Once you’ve scanned all the ports, make a list of all the open ports. Start with weird services that you’ve never heard of before, identify the version of the installed software and then look for any associated critical CVEs such as remote code execution (RCE).
Once you’ve enumerated those services and crossed them off, move on to more common services such as SMB, FTP and HTTP. Keep in mind that sometimes you have to chain vulnerabilities from different services. HTTP has a very large attack vector, so it’s best to leave enumerating that service till the end.
This is a tough question. I personally never had an issue with going down rabbit holes. I don’t know if it’s because I give up quickly on a service (or functionality of a service) when something doesn’t work or I have a finite amount of knowledge about each service and when I exhaust all the possibilities I just naturally move on to trying another vector. Take for example FTP. There’s really only four things you need to check for.
Version number and associated CVEs
Anonymous / authenticated login (with discovered creds)
Sensitive files that you have read access to
If you tried all the above items and none of them worked, you should cross off that service and never go back to it unless you discover something on another service that can give you further access (that you didn’t originally have) on this service. Developing this methodology comes with practice. I personally developed it by watching IppSec’s videos and working on TJ_Null’s list of HTB OSCP-like VMs.
Initial foothold is very similar whether you’re on a Windows or Linux box. The only major difference is the type of shell you use to gain an initial foothold on the box. It’s not as easy as using the Reverse Shell Cheat Sheet from pentestmonkey.
This Windows PHP reverse shell came in handy many times. Once you get a shell on the box, I always recommend converting it to a PowerShell shell if possible using the following command.
powershell -exec bypass
An even better recommendation would be to get a PowerShell reverse shell from the get go using Nishang scripts wherever possible.
As for privilege escalation, I cover that in the next question.
I personally took these two courses to improve my privesc knowledge.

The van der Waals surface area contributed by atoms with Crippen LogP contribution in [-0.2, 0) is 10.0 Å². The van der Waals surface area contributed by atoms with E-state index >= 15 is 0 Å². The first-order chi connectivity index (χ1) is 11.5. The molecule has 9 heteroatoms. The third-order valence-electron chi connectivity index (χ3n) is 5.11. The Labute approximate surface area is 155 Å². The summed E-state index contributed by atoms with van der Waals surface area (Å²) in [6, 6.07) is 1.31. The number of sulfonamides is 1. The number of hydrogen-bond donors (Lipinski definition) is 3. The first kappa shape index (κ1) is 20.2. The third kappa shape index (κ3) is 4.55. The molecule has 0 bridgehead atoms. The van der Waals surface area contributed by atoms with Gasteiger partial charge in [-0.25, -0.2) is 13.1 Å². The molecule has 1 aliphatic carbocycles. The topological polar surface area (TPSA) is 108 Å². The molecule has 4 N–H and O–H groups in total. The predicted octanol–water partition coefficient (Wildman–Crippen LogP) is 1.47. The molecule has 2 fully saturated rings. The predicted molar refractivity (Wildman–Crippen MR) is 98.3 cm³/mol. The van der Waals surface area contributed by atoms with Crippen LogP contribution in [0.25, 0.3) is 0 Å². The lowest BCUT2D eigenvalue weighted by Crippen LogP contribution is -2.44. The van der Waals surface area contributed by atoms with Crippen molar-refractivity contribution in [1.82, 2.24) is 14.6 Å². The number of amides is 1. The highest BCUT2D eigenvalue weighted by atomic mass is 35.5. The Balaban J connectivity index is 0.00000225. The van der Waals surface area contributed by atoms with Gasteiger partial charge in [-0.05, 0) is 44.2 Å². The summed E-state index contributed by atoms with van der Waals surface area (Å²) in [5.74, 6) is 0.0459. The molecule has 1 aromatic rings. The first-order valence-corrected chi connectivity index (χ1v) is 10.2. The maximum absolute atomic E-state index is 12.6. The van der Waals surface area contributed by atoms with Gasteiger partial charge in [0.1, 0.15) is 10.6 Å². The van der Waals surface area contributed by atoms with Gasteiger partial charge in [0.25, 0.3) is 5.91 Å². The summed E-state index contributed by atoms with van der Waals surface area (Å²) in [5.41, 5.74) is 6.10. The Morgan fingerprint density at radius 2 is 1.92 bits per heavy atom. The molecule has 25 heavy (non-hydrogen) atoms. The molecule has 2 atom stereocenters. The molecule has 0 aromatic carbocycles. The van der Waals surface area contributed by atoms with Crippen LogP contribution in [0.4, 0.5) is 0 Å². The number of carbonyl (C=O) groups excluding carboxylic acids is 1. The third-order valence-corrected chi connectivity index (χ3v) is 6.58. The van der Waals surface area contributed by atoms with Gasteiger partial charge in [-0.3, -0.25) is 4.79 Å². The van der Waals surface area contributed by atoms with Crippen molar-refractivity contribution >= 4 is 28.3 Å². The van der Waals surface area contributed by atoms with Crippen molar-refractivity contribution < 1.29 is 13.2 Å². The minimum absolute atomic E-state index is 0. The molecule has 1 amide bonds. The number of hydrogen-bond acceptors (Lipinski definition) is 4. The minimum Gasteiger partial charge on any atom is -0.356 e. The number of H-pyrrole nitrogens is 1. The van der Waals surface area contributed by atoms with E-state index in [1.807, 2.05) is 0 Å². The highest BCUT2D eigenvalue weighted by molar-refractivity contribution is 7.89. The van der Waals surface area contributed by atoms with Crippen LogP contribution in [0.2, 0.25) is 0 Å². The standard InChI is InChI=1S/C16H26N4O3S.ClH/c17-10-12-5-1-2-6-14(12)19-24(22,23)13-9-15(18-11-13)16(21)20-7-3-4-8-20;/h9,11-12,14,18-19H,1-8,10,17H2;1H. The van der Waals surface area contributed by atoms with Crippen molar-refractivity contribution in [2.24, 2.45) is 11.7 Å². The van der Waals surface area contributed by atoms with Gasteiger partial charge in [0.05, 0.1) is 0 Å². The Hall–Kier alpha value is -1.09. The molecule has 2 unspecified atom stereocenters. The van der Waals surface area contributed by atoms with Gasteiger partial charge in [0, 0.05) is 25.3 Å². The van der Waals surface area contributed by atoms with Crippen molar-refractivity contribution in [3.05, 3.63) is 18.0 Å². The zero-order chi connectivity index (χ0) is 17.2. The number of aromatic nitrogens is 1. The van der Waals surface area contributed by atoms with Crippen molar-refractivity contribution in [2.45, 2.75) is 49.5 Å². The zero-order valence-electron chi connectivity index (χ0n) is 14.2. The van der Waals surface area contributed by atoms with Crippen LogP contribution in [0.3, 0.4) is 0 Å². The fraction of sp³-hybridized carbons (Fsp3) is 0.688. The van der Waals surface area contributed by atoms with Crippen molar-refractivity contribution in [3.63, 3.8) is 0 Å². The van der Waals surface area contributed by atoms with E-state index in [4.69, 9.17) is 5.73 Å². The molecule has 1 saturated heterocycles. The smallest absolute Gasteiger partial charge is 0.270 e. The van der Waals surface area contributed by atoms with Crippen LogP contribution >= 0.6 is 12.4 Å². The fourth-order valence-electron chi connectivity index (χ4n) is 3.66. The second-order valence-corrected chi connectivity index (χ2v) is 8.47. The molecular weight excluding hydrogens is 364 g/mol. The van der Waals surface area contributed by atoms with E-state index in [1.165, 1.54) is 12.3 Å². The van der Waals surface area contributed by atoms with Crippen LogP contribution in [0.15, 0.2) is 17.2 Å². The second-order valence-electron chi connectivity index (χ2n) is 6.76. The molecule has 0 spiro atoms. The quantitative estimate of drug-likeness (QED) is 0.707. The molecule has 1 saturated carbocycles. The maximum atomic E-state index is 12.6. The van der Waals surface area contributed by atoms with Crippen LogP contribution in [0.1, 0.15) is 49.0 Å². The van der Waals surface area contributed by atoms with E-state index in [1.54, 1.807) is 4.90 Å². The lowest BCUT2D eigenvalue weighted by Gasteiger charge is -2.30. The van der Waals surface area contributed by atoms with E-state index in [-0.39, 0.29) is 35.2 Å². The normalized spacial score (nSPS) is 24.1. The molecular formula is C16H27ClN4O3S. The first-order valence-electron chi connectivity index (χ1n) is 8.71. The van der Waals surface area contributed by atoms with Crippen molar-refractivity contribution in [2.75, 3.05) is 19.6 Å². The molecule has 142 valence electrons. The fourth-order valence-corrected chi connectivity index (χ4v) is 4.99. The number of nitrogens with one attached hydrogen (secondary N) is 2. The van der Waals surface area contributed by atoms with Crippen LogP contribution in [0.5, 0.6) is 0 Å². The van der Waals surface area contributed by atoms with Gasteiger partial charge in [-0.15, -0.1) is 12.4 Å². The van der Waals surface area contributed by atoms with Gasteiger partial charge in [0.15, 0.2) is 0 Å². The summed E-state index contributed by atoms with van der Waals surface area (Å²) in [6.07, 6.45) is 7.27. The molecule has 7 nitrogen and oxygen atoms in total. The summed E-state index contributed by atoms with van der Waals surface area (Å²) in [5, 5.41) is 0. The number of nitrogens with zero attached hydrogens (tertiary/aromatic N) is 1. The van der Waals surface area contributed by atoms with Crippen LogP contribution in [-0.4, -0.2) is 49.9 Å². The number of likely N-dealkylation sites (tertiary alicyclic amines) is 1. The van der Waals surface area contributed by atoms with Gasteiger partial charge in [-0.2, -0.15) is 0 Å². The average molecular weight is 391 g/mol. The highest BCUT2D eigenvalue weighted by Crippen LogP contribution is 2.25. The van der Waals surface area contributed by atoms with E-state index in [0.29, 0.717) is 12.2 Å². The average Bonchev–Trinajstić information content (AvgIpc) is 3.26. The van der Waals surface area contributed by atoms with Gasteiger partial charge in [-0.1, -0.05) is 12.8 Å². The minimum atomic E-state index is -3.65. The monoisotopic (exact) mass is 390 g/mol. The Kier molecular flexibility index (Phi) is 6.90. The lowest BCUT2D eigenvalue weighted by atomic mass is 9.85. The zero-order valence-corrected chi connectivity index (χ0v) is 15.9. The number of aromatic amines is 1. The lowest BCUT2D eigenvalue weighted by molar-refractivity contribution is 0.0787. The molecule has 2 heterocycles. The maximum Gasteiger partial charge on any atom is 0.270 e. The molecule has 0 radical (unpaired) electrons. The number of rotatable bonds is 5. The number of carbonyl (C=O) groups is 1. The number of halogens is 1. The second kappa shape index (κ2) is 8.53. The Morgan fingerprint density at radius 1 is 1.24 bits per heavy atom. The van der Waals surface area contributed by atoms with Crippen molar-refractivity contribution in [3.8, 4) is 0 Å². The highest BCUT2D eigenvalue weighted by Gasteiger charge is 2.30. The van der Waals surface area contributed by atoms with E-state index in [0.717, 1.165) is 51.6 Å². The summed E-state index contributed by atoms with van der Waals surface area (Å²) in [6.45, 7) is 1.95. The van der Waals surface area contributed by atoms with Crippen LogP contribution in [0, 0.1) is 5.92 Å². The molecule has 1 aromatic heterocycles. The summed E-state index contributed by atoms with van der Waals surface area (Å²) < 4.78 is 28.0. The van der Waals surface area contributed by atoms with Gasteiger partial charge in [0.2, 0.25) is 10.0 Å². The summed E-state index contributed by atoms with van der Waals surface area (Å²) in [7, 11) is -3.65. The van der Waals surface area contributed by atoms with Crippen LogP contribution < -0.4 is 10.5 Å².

I highly recommend them! I follow the author (@TibSec) on Twitter and he’s constantly updating the courses with any new & relevant privesc vectors. He’s also the author of AutoRecon tool which is pretty neat. One thing I would recommend is making a list of all the vectors outlined in the courses and testing them one-by-one when it comes to the OSCP exam. Sometimes the privesc vector is clear. However, when it’s not, start from the beginning and try each and every vector.
Another privesc course that I heard really good things about, but haven’t taken myself is Windows Privilege Escalation for Beginners by The Cyber Mentor. These courses pretty much cost nothing but can go along way in improving your knowledge and saving you time on the OSCP labs and exam.
Again, this is a tough question that I don’t have a solid answer to. I personally opted for doing the lab report and I believe it might have helped me pass the exam, so I’m happy that I made the decision to work on it and submit it. However, would I recommend that you take the same path? I don’t know. It would depend on your previous knowledge and the amount of lab time that you registered for amongst other factors.
I didn’t use any of the recommended tools such as CherryTree and Joplin. During the OSCP labs I documented everything in GitBook. The exam and lab reports were written in LaTeX. As for report format, I used the official Offensive Security template.
No, TJ_Null has done a great job in maintaining and updating the list. Make sure to follow him on Twitter to receive any future updates.
Please refer to the Resources section of this blog.
This section is a compilation of all the resources that were mentioned in the blog.